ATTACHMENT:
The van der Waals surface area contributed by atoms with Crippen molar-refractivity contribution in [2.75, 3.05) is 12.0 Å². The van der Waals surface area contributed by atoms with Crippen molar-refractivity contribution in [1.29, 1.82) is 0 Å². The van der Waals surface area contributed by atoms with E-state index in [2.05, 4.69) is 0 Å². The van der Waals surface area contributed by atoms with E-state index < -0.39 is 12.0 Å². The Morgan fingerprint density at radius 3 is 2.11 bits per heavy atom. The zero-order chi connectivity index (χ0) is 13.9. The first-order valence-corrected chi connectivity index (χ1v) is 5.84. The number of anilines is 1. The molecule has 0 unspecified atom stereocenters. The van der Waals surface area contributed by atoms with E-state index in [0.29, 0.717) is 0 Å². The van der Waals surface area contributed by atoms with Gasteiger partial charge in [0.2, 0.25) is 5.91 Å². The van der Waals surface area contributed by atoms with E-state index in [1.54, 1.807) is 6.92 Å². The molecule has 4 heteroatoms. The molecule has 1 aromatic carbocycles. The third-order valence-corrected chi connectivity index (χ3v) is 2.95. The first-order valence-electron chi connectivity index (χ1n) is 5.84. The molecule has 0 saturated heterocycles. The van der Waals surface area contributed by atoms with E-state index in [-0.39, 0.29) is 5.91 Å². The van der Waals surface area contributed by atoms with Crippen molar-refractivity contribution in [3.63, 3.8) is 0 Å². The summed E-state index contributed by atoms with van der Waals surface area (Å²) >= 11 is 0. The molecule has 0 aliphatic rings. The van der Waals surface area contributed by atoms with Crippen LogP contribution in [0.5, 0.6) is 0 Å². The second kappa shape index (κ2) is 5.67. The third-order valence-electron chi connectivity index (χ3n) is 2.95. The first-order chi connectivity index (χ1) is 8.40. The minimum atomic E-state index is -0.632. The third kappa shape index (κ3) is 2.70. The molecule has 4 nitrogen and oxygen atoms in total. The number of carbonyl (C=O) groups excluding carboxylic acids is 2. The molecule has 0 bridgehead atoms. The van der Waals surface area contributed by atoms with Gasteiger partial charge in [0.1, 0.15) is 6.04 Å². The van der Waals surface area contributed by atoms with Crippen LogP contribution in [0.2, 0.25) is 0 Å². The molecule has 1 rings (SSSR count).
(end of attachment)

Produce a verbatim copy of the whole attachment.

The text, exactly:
The van der Waals surface area contributed by atoms with Crippen molar-refractivity contribution in [2.75, 3.05) is 12.0 Å². The van der Waals surface area contributed by atoms with Crippen molar-refractivity contribution in [1.29, 1.82) is 0 Å². The van der Waals surface area contributed by atoms with E-state index in [2.05, 4.69) is 0 Å². The van der Waals surface area contributed by atoms with E-state index < -0.39 is 12.0 Å². The Morgan fingerprint density at radius 3 is 2.11 bits per heavy atom. The zero-order chi connectivity index (χ0) is 13.9. The first-order valence-corrected chi connectivity index (χ1v) is 5.84. The number of anilines is 1. The molecule has 0 unspecified atom stereocenters. The van der Waals surface area contributed by atoms with E-state index in [0.29, 0.717) is 0 Å². The van der Waals surface area contributed by atoms with Gasteiger partial charge in [0.2, 0.25) is 5.91 Å². The van der Waals surface area contributed by atoms with E-state index in [1.54, 1.807) is 6.92 Å². The molecule has 4 heteroatoms. The molecule has 1 aromatic carbocycles. The third-order valence-corrected chi connectivity index (χ3v) is 2.95. The first-order valence-electron chi connectivity index (χ1n) is 5.84. The molecule has 0 saturated heterocycles. The van der Waals surface area contributed by atoms with E-state index in [-0.39, 0.29) is 5.91 Å². The van der Waals surface area contributed by atoms with Crippen molar-refractivity contribution in [3.63, 3.8) is 0 Å². The summed E-state index contributed by atoms with van der Waals surface area (Å²) >= 11 is 0. The molecule has 0 aliphatic rings. The van der Waals surface area contributed by atoms with Crippen LogP contribution in [0.5, 0.6) is 0 Å². The second kappa shape index (κ2) is 5.67. The third-order valence-electron chi connectivity index (χ3n) is 2.95. The first-order chi connectivity index (χ1) is 8.40. The minimum atomic E-state index is -0.632. The third kappa shape index (κ3) is 2.70. The molecule has 4 nitrogen and oxygen atoms in total. The number of carbonyl (C=O) groups excluding carboxylic acids is 2. The molecule has 0 bridgehead atoms. The van der Waals surface area contributed by atoms with Gasteiger partial charge in [0.1, 0.15) is 6.04 Å². The van der Waals surface area contributed by atoms with Crippen LogP contribution in [0.2, 0.25) is 0 Å². The molecule has 1 rings (SSSR count).